(In)visible embodiment: Somali perspectives of diabetes and mental health in diaspora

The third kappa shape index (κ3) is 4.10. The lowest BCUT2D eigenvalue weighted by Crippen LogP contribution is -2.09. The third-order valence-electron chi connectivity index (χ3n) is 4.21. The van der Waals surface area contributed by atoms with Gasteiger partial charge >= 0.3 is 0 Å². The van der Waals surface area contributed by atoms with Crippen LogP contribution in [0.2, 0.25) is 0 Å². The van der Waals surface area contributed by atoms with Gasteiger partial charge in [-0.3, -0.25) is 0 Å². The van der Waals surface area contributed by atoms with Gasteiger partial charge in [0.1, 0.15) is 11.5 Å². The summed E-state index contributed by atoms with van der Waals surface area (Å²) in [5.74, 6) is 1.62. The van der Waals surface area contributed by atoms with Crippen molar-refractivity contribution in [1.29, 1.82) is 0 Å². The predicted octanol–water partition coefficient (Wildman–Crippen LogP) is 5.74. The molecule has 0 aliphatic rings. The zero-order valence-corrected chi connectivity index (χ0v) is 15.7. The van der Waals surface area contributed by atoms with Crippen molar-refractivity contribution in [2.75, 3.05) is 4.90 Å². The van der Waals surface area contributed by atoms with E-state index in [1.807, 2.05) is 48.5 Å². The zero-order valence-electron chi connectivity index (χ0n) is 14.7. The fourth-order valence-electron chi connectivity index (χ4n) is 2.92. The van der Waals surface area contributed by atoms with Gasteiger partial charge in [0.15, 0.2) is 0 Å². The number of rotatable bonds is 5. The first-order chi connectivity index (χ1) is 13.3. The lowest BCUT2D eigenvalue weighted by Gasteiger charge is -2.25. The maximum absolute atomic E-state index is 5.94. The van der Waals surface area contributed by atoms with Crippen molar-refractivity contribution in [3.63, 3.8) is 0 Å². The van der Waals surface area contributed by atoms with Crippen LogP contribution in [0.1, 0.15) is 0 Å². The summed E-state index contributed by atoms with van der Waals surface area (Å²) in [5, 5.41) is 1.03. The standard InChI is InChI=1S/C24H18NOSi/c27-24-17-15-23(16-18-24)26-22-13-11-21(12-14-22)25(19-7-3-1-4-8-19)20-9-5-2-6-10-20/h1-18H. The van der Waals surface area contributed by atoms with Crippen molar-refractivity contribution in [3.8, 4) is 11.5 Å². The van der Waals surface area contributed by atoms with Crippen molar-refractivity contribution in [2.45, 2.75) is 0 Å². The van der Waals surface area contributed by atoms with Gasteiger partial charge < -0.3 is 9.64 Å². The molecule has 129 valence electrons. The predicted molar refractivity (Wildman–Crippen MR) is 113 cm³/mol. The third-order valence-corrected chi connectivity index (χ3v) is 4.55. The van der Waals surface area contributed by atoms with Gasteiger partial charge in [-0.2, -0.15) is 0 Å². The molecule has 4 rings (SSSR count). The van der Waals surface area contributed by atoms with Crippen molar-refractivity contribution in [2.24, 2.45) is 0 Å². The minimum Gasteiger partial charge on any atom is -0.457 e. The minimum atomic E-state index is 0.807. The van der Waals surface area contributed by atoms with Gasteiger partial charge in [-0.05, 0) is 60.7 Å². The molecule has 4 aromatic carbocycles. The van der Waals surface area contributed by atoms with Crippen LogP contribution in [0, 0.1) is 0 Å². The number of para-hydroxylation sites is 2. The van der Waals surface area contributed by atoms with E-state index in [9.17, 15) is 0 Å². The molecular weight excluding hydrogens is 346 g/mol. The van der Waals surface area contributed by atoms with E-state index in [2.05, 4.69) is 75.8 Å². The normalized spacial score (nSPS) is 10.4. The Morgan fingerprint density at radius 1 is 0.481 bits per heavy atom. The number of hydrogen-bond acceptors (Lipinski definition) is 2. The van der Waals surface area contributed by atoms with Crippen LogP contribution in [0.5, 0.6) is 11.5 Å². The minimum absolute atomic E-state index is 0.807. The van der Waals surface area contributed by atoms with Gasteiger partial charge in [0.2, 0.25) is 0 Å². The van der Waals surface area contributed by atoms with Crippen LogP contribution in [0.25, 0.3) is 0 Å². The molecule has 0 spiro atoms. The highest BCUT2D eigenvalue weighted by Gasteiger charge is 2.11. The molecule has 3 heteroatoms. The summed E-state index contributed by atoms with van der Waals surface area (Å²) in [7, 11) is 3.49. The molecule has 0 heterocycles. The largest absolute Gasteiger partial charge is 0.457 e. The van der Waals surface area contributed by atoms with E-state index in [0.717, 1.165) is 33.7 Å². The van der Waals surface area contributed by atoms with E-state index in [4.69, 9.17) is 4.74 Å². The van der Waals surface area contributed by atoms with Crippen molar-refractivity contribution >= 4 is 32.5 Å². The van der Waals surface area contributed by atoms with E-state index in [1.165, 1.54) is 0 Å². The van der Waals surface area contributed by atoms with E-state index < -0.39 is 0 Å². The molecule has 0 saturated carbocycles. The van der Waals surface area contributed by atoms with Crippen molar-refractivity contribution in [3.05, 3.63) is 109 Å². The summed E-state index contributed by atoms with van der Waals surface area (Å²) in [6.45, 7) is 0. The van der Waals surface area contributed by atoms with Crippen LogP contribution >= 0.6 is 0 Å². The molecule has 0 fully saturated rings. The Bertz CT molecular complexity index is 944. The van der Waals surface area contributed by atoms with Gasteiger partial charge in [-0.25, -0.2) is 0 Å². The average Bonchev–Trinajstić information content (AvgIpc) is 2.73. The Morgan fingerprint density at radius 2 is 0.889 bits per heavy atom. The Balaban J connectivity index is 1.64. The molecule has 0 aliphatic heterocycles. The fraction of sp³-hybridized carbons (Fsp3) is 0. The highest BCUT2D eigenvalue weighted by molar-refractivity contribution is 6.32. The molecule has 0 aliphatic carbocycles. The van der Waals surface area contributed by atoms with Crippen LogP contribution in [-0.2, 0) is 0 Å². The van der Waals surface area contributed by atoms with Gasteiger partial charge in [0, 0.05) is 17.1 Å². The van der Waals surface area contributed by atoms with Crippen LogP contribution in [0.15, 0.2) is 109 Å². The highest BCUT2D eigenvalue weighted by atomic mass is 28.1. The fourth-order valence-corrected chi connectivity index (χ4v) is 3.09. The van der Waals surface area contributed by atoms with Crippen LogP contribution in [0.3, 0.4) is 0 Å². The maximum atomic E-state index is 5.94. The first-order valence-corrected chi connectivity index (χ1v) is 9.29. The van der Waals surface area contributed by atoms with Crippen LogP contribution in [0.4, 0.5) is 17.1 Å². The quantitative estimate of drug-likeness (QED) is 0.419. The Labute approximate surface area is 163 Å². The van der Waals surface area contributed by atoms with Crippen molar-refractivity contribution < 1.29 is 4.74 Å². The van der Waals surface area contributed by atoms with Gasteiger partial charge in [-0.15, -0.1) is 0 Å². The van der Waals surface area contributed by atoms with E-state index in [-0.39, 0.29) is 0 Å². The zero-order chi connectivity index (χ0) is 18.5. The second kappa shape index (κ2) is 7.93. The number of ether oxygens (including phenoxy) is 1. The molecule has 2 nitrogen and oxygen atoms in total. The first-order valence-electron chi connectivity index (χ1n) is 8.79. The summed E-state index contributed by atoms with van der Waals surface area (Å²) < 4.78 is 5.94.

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Somalis represent the largest consecutively displaced and resettled group in the United States yet, little is known about their experiences with and perceptions of illness in diaspora. In this research project I examine how Somalis’ understandings of the body and embodiment shape perceptions of diabetes and mental health. In addition, I ask how are the effects of migration and diaspora embodied among Somalis in Boston? To answer these research questions, I developed a qualitative study among Somali Muslims in Boston. I utilized information from semi-structured interviews (n=6), informal interviews (n=4), and participant observation at a local mosque from March 2015 to March 2016. I argue that for Somalis, diaspora is embodied through: bodily practices based on fluid and complex body ideals and values, food ritual and practices of consumption, and chronic physical health and mental health issues resulting in culturally relevant somatic explanatory models.